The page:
# Orthogonal distance regression (`scipy.odr`

)¶

## Package Content¶

`Data` (x[, y, we, wd, fix, meta]) |
The data to fit. |

`RealData` (x[, y, sx, sy, covx, covy, fix, meta]) |
The data, with weightings as actual standard deviations and/or covariances. |

`Model` (fcn[, fjacb, fjacd, extra_args, …]) |
The Model class stores information about the function you wish to fit. |

`ODR` (data, model[, beta0, delta0, ifixb, …]) |
The ODR class gathers all information and coordinates the running of the main fitting routine. |

`Output` (output) |
The Output class stores the output of an ODR run. |

`odr` (fcn, beta0, y, x[, we, wd, fjacb, …]) |
Low-level function for ODR. |

`OdrWarning` |
Warning indicating that the data passed into ODR will cause problems when passed into ‘odr’ that the user should be aware of. |

`OdrError` |
Exception indicating an error in fitting. |

`OdrStop` |
Exception stopping fitting. |

Prebuilt models:

`polynomial` (order) |
Factory function for a general polynomial model. |

## Usage information¶

### Introduction¶

Why Orthogonal Distance Regression (ODR)? Sometimes one has measurement errors in the explanatory (a.k.a., “independent”) variable(s), not just the response (a.k.a., “dependent”) variable(s). Ordinary Least Squares (OLS) fitting procedures treat the data for explanatory variables as fixed, i.e., not subject to error of any kind. Furthermore, OLS procedures require that the response variables be an explicit function of the explanatory variables; sometimes making the equation explicit is impractical and/or introduces errors. ODR can handle both of these cases with ease, and can even reduce to the OLS case if that is sufficient for the problem.

ODRPACK is a FORTRAN-77 library for performing ODR with possibly non-linear fitting functions. It uses a modified trust-region Levenberg-Marquardt-type algorithm [R12d0b3321264-1] to estimate the function parameters. The fitting functions are provided by Python functions operating on NumPy arrays. The required derivatives may be provided by Python functions as well, or may be estimated numerically. ODRPACK can do explicit or implicit ODR fits, or it can do OLS. Input and output variables may be multi-dimensional. Weights can be provided to account for different variances of the observations, and even covariances between dimensions of the variables.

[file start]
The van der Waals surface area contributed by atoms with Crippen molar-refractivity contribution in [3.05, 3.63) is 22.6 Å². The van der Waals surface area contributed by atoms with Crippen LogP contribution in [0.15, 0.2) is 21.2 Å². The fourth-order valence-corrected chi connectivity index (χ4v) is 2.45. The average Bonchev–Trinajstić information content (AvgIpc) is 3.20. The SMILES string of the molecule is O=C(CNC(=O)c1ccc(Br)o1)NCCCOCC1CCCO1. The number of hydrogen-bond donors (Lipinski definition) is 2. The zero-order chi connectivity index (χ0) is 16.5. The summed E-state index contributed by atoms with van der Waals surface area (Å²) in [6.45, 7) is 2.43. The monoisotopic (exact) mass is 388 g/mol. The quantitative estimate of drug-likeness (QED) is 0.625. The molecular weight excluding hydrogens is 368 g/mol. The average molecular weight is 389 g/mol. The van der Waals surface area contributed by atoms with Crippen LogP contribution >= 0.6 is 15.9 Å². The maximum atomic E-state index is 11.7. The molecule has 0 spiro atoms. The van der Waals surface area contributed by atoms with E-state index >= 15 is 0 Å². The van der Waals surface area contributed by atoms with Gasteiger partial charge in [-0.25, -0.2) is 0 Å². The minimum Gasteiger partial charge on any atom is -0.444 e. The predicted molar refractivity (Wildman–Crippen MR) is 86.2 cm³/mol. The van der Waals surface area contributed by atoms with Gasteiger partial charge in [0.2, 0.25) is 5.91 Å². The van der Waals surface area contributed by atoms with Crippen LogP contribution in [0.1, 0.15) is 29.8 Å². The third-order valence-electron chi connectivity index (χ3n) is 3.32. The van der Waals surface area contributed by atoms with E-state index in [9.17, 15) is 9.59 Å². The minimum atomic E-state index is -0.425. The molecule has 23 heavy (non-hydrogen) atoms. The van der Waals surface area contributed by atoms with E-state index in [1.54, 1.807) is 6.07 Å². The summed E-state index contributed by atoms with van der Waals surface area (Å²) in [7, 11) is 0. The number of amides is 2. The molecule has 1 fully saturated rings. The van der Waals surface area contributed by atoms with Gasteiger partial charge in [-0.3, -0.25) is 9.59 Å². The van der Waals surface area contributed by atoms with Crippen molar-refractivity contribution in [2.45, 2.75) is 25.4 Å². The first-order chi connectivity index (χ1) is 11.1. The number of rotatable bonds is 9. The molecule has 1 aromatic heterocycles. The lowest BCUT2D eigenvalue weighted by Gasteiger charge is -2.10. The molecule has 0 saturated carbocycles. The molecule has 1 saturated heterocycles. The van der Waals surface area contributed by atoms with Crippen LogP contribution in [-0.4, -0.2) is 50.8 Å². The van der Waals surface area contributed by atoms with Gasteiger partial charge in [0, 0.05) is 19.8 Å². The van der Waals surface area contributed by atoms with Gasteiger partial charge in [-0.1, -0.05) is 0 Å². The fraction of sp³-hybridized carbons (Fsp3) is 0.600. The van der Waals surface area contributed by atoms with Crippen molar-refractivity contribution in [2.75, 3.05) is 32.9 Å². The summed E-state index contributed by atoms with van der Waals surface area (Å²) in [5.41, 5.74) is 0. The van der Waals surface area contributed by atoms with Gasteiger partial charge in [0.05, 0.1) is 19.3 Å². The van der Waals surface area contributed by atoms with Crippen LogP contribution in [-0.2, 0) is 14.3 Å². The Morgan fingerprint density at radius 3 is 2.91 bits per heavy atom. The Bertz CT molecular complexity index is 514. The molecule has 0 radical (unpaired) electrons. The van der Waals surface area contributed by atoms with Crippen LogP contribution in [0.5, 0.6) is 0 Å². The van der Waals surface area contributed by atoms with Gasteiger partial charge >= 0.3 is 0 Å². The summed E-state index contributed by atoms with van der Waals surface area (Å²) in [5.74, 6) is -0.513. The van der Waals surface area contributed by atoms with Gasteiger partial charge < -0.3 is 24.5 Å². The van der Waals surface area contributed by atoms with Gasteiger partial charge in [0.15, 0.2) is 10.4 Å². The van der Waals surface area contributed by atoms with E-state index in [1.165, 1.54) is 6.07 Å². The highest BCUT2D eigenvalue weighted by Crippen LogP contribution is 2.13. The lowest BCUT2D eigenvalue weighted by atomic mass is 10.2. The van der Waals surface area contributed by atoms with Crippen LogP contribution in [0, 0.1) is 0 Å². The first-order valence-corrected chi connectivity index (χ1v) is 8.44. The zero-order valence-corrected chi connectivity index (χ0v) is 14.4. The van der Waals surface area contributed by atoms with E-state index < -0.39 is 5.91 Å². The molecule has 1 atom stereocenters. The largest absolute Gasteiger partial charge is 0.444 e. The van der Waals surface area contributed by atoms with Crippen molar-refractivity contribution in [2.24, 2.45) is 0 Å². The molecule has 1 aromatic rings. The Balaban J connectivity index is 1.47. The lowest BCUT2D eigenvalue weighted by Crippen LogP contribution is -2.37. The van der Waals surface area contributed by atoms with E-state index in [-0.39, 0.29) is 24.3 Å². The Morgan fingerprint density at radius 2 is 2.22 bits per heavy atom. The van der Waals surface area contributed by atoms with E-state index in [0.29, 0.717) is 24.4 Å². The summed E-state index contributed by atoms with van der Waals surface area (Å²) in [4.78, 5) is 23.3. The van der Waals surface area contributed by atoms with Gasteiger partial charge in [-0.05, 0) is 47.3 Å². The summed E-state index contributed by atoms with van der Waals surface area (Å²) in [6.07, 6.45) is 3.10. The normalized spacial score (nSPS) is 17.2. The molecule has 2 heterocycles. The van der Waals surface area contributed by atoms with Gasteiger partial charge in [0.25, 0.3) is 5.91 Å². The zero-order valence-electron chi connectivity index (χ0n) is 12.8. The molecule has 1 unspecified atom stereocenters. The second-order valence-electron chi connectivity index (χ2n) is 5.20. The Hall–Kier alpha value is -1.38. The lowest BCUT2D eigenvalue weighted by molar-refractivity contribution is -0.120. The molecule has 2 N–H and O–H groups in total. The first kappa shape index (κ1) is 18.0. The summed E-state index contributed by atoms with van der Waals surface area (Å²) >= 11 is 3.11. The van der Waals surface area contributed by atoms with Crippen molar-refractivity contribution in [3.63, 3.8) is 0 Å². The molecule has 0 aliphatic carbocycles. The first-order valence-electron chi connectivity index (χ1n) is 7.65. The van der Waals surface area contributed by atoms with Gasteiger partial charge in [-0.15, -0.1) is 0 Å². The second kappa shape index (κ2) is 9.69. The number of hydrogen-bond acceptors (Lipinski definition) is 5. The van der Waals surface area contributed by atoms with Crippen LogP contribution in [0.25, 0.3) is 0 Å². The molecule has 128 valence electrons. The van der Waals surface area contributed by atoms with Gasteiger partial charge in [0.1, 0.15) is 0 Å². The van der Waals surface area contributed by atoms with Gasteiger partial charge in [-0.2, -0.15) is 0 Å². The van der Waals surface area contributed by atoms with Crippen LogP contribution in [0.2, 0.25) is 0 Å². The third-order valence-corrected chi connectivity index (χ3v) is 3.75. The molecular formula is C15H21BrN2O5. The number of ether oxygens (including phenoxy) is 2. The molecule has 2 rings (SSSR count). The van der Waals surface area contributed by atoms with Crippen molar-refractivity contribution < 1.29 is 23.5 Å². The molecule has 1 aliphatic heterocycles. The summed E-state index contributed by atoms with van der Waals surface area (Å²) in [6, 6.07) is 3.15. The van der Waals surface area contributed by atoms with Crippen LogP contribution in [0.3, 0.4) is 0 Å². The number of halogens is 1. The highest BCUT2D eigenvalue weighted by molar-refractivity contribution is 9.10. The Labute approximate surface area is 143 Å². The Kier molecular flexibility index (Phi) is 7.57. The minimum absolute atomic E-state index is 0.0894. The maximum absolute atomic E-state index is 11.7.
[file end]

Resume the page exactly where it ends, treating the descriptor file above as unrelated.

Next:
The `scipy.odr`

package offers an object-oriented interface to
ODRPACK, in addition to the low-level `odr`

function.

Additional background information about ODRPACK can be found in the ODRPACK User’s Guide, reading which is recommended.

### Basic usage¶

Define the function you want to fit against.:

def f(B, x): '''Linear function y = m*x + b''' # B is a vector of the parameters. # x is an array of the current x values. # x is in the same format as the x passed to Data or RealData. # # Return an array in the same format as y passed to Data or RealData. return B[0]*x + B[1]

Create a Model.:

linear = Model(f)

Create a Data or RealData instance.:

mydata = Data(x, y, wd=1./power(sx,2), we=1./power(sy,2))

or, when the actual covariances are known:

mydata = RealData(x, y, sx=sx, sy=sy)

Instantiate ODR with your data, model and initial parameter estimate.:

myodr = ODR(mydata, linear, beta0=[1., 2.])

Run the fit.:

myoutput = myodr.run()

Examine output.:

myoutput.pprint()

### References¶

[R12d0b3321264-1] | P. T. Boggs and J. E. Rogers, “Orthogonal Distance Regression,” in “Statistical analysis of measurement error models and applications: proceedings of the AMS-IMS-SIAM joint summer research conference held June 10-16, 1989,” Contemporary Mathematics, vol. 112, pg. 186, 1990. |